Post Polio Syndrome is the subsequent weakening of muscles in polio survivors after 15-30 years of the initial polio attack. It weakens the muscles that were originally affected by poliomyelitis virus as well as the surrounding muscles that were left unaffected in the first attack. It may be seen as a tactfully attacking enemy that does not reveal itself all at once. It deteriorates a person’s physical conditions gradually, giving some periods of stability in between that makes it tough to acknowledge the deteriorating condition instantly. The effect of PPS may put hindrance to a person’s ability to perform his daily activities. PPS in its most wicked form can even make swallowing and breathing difficult for the person being affected. It may make life difficult as hell but it is rarely life-threatening… rarely someone would die due to PPS.
What causes Post Polio Syndrome?
Frankly speaking medical science has failed in recognizing the causes of Post Polio Syndrome. Researchers have tried to give theoretical explanation but none of them has been able to put out the actual fact. So the real cause of PPS is unknown till date. However one of the theory became more popular than any other. The theory speculates the weakness in muscles due to PPS may be the result of degeneration of individual nerve terminals in the motor units that have remained after the original polio illness.
How is PPS diagnosed?
You may have guessed by now that medical science knows very less about this tactfully playing physical condition. Neither they know the cause nor do they have any test to diagnose PPS. So how one knows if he has developed Post Polio Syndrome or not? Unfortunately not many doctors can detect PPS and those who can, would do so by hit-and-trial method. The doctor would first take a comprehensive medical history to confirm that the patient had polio in his childhood. After that the patient would have to go through many tests and neuromuscular examinations so that the doctor can exclude other illness and disorders that may cause similar symptoms. As for example the doctor would test a patient to make sure he is not in depression because depression to can cause unexplained fatigue as in PPS. After eliminating all such illness and disorders doctors can come to the conclusion that the patient has developed PPS.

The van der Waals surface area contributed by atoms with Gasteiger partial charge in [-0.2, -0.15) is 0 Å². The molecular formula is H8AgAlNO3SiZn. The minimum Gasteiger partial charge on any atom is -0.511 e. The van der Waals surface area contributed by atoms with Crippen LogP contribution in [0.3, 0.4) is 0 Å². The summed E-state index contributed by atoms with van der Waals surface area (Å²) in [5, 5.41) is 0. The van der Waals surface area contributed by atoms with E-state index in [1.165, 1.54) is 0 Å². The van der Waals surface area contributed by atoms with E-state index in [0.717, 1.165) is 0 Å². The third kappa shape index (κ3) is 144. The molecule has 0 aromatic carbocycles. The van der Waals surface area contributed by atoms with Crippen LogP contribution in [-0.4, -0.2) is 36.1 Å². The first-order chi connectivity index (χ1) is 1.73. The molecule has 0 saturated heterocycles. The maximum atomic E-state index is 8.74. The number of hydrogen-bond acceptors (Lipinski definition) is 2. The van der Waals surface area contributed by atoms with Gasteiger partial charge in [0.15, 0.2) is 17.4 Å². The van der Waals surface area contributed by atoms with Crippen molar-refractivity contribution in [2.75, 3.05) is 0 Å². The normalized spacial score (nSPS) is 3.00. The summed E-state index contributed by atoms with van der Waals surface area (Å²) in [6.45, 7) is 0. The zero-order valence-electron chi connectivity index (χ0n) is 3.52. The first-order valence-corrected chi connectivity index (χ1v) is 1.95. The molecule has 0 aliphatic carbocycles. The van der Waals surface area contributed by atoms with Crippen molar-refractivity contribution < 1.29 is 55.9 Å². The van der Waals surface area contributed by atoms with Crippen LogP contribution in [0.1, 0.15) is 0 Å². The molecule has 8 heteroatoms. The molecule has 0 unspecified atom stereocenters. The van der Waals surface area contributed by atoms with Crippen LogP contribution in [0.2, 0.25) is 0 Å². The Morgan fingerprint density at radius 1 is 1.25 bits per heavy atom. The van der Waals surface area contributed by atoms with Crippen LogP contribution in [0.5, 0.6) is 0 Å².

You may wonder why you should go to the doctors if they cannot exactly diagnose PPS. The reason for visiting a physician trained in neuromuscular disorders in case you find the symptoms of PPS is very simple. The other disorders that produce symptoms just like that of PPS are generally treatable. So if the symptoms you notice are due to illness other than PPS then you may be cured!
What are the symptoms of Post Polio Syndrome?
The most important symptom of PPS is fatigue. A person starts feeling tired without doing any such tiring work. The other symptoms that can point towards Post Polio Syndrome are
- Progressive weakness in joints and muscles.
- Body aches and joint pains.
- Skeletal deformities like scoliosis.
- Increasing problem in breathing and swallowing.
- Muscular atrophy.
- Disturbed sleep cycle and sleep related breathing difficulty.
- Decreased tolerance to cold temperatures.
Who are at more risk of PPS?
Technically each and every individual who has been affected by polio is at risk of developing Post Polio Syndrome. But some of them are at more risk than others. The first factor that puts a person in high risk zone of PPS is severity of the initial illness. The more severe the initial polio — the more is the person at risk of developing PPS. Greater recovery from polio is also an attracting factor for high intensity Post Polio Syndrome. PPS can also be called gender biased as stats have shown females are more prone to be attacked hard by Post Polio Syndrome.